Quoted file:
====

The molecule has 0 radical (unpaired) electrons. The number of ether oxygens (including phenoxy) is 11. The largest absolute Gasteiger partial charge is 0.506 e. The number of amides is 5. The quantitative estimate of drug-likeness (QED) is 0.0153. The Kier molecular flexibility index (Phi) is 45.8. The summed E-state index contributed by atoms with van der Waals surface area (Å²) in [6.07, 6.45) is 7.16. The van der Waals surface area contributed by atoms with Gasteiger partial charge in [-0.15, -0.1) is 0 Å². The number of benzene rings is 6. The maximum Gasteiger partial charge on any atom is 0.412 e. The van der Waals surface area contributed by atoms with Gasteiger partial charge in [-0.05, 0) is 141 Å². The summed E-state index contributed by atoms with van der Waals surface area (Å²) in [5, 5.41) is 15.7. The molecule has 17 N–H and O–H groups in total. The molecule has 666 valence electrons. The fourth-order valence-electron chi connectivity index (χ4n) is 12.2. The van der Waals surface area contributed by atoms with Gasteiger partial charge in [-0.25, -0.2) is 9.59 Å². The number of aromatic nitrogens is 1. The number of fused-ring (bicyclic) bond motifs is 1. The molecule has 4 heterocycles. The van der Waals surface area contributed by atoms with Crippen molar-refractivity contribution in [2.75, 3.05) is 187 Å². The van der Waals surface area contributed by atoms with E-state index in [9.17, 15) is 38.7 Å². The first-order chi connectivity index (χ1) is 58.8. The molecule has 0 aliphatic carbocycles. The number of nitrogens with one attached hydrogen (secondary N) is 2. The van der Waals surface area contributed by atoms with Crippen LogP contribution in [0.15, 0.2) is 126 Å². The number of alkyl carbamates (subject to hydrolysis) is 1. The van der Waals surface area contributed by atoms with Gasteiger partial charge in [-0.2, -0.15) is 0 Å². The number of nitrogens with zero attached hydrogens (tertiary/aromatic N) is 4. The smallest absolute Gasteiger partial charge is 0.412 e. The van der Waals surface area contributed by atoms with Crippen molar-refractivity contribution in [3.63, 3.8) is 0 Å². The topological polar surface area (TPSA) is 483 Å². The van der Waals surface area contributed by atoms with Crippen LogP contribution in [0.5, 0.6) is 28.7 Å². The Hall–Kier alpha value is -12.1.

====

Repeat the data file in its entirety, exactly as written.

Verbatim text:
The molecule has 0 radical (unpaired) electrons. The number of ether oxygens (including phenoxy) is 11. The largest absolute Gasteiger partial charge is 0.506 e. The number of amides is 5. The quantitative estimate of drug-likeness (QED) is 0.0153. The Kier molecular flexibility index (Phi) is 45.8. The summed E-state index contributed by atoms with van der Waals surface area (Å²) in [6.07, 6.45) is 7.16. The van der Waals surface area contributed by atoms with Gasteiger partial charge in [-0.15, -0.1) is 0 Å². The number of benzene rings is 6. The maximum Gasteiger partial charge on any atom is 0.412 e. The van der Waals surface area contributed by atoms with Gasteiger partial charge in [-0.05, 0) is 141 Å². The summed E-state index contributed by atoms with van der Waals surface area (Å²) in [5, 5.41) is 15.7. The molecule has 17 N–H and O–H groups in total. The molecule has 666 valence electrons. The fourth-order valence-electron chi connectivity index (χ4n) is 12.2. The van der Waals surface area contributed by atoms with Gasteiger partial charge in [-0.25, -0.2) is 9.59 Å². The number of aromatic nitrogens is 1. The number of fused-ring (bicyclic) bond motifs is 1. The molecule has 4 heterocycles. The van der Waals surface area contributed by atoms with Crippen molar-refractivity contribution in [2.75, 3.05) is 187 Å². The van der Waals surface area contributed by atoms with E-state index in [9.17, 15) is 38.7 Å². The first-order chi connectivity index (χ1) is 58.8. The molecule has 0 aliphatic carbocycles. The number of nitrogens with one attached hydrogen (secondary N) is 2. The van der Waals surface area contributed by atoms with Crippen LogP contribution in [0.15, 0.2) is 126 Å². The number of alkyl carbamates (subject to hydrolysis) is 1. The van der Waals surface area contributed by atoms with Gasteiger partial charge in [-0.2, -0.15) is 0 Å². The number of nitrogens with zero attached hydrogens (tertiary/aromatic N) is 4. The smallest absolute Gasteiger partial charge is 0.412 e. The van der Waals surface area contributed by atoms with Crippen molar-refractivity contribution in [3.63, 3.8) is 0 Å². The topological polar surface area (TPSA) is 483 Å². The van der Waals surface area contributed by atoms with Crippen LogP contribution in [0.5, 0.6) is 28.7 Å². The Hall–Kier alpha value is -12.1.